I was scheduled for video with an early deadline after 4:00 a.m., so I had already decided that I would get up at the first sign of a storm. A little after 1:00 a.m. the skies started to rumble over St. Joseph, so I got up, showered, got the gear together and headed out. Followed a large storm south of Faucett, Missouri, where the base took on a rounded appearance with nice electrical activity. I kept dismissing what looked like rotation around the bottom of the base, thinking if anything the storm would just go severe and leave it at that. So I went ahead south to Kansas City, hopeful of getting lightning against the city skyline. Got that - and then some. As the meso approached from the north it was clearly rounded ... classic mothership (at 2:30 in the freakin morning, for gosh sakes). Trains were going through the Amtrack terminal with lightning wigging out and somewhere over all the noise I thought I could make out the tor-sirens. Sure enough, after the trains were done the sirens were blaring like crazy - what a storm. Got pounded with rain - some pea-size hail and this enormous meso. As the rotation moved east of downtown, some low hanging scud caught my attention ... as it hung over the city I got seriously spooked when condensation appeared to be moving up into the base from the ground ... turned out that it was likely coming off of some of the buildings - but really freaked me out.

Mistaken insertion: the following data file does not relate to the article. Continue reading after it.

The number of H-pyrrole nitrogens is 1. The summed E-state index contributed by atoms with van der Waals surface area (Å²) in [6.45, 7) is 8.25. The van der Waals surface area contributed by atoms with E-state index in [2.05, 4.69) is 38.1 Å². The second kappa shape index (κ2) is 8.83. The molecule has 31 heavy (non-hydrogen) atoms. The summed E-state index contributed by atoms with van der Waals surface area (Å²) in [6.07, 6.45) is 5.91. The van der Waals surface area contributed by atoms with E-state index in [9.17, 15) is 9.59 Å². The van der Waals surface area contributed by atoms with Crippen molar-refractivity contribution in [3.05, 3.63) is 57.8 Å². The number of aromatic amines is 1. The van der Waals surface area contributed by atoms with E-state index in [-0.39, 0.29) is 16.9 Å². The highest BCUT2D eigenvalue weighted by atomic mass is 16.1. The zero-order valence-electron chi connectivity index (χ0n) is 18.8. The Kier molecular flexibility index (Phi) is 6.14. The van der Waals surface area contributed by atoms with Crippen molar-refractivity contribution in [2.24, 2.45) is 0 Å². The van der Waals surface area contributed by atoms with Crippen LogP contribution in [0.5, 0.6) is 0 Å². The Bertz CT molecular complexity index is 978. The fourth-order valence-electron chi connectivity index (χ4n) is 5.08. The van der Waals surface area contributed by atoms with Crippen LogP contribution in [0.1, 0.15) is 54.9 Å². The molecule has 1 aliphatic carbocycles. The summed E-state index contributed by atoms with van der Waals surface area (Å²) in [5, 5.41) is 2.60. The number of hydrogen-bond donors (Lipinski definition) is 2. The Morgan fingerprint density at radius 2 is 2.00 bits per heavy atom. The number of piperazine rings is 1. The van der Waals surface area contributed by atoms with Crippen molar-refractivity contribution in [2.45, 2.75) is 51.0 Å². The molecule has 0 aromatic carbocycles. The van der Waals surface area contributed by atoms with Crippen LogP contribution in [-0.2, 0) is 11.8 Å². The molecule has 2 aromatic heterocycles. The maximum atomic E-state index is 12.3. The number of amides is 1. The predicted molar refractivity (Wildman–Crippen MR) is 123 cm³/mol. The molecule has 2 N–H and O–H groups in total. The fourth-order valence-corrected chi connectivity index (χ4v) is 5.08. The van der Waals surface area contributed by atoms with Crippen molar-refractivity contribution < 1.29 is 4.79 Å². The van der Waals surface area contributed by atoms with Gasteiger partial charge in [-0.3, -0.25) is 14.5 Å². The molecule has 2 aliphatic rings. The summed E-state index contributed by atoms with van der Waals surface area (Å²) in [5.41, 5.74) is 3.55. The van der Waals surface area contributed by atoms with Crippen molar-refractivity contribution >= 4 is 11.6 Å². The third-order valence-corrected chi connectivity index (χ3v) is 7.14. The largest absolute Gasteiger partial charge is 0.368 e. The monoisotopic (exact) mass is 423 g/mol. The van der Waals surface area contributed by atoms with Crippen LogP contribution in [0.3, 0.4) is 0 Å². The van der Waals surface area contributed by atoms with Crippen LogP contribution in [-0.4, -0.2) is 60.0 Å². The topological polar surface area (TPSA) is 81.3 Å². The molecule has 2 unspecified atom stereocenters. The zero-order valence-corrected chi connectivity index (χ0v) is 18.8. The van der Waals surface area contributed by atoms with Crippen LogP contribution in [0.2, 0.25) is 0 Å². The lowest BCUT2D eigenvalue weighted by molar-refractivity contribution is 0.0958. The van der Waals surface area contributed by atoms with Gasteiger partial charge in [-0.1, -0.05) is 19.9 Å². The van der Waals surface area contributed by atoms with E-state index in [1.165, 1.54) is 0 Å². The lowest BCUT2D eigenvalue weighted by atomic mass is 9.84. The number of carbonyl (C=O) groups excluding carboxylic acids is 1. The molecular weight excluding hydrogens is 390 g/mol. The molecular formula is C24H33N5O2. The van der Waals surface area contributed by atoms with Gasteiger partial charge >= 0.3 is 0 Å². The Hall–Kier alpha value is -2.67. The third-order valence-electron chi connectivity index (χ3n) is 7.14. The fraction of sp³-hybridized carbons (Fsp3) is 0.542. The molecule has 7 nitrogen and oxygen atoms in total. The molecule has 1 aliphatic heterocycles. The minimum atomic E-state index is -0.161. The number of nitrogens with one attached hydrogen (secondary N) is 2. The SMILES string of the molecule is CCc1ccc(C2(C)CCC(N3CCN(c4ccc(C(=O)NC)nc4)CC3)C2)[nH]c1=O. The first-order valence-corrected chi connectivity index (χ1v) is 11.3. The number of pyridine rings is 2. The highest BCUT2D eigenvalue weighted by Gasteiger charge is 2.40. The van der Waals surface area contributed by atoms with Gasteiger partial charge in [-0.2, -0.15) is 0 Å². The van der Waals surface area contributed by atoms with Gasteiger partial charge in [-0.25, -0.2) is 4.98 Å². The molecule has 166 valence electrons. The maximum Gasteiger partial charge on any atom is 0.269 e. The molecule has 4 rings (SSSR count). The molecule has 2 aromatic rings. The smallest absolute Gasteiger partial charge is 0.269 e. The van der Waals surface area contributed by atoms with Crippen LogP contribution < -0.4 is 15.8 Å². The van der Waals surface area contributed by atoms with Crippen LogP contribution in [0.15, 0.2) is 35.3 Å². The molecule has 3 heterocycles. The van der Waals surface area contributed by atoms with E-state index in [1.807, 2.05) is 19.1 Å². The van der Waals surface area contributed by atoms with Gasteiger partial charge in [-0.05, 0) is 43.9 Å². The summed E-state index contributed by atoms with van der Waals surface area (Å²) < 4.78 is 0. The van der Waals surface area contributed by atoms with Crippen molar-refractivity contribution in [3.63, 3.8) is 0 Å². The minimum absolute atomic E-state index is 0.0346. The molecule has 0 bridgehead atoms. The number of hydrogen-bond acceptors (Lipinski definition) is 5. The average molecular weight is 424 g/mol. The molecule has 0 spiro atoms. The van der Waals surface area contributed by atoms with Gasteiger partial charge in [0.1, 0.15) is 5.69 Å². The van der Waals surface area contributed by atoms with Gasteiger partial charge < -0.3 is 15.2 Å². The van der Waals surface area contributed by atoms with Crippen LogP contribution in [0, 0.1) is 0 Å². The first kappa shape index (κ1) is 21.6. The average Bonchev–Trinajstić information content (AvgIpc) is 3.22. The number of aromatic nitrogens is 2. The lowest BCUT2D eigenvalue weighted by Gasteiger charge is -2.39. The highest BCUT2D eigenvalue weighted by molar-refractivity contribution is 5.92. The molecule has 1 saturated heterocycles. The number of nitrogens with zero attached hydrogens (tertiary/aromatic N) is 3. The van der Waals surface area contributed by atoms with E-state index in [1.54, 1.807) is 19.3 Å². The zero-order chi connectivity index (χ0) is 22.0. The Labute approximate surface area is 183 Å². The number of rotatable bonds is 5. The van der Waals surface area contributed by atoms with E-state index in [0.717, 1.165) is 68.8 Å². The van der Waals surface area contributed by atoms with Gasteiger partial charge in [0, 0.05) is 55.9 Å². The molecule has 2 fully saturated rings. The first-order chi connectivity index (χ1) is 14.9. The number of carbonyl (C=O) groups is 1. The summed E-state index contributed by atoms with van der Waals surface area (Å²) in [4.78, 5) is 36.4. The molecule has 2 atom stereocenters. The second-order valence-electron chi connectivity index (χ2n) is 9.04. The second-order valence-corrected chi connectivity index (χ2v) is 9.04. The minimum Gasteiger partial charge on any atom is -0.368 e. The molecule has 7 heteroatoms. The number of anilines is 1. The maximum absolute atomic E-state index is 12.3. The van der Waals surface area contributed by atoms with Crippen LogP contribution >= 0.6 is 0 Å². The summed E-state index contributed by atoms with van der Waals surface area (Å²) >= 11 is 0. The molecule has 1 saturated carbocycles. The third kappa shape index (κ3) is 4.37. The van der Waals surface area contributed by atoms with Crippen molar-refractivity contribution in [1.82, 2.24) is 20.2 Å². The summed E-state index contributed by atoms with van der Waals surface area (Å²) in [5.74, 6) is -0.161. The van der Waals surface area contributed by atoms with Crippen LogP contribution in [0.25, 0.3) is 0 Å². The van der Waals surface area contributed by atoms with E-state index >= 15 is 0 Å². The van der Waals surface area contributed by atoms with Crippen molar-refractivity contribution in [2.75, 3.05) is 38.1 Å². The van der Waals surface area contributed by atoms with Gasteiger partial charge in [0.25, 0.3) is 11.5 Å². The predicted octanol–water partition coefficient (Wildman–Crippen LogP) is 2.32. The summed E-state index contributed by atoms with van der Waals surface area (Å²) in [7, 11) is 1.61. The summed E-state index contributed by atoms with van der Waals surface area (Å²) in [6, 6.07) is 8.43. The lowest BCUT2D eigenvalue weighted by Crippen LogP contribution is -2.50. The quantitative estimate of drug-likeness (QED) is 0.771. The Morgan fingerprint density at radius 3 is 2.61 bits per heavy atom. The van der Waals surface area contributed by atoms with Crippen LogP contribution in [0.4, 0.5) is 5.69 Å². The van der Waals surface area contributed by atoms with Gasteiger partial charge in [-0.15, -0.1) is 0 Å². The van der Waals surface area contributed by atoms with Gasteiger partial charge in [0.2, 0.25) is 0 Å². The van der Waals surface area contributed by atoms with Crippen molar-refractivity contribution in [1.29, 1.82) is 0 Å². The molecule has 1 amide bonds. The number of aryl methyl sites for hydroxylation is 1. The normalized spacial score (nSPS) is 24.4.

It's been a LONG time since I ended up chasing in the middle of the night - and this was seriously spooky ... no one around in the middle of the city, tornado sirens blaring, monster meso ... it was really a chase to remember - will go down for me as one of the most interesting of the year - - - I'll have some stills up later - - - vid will probably be running at least part of the day on TWC. Going to get some daylight stuff now.

What a night ...
 
Chased the storm in SC SD and NC NE yesterday, caught a lot of funnels and that beautiful white cone. There were also a lot of wall clouds that turned into nothing that I got some great shots of, pics and full report coming when I get off work!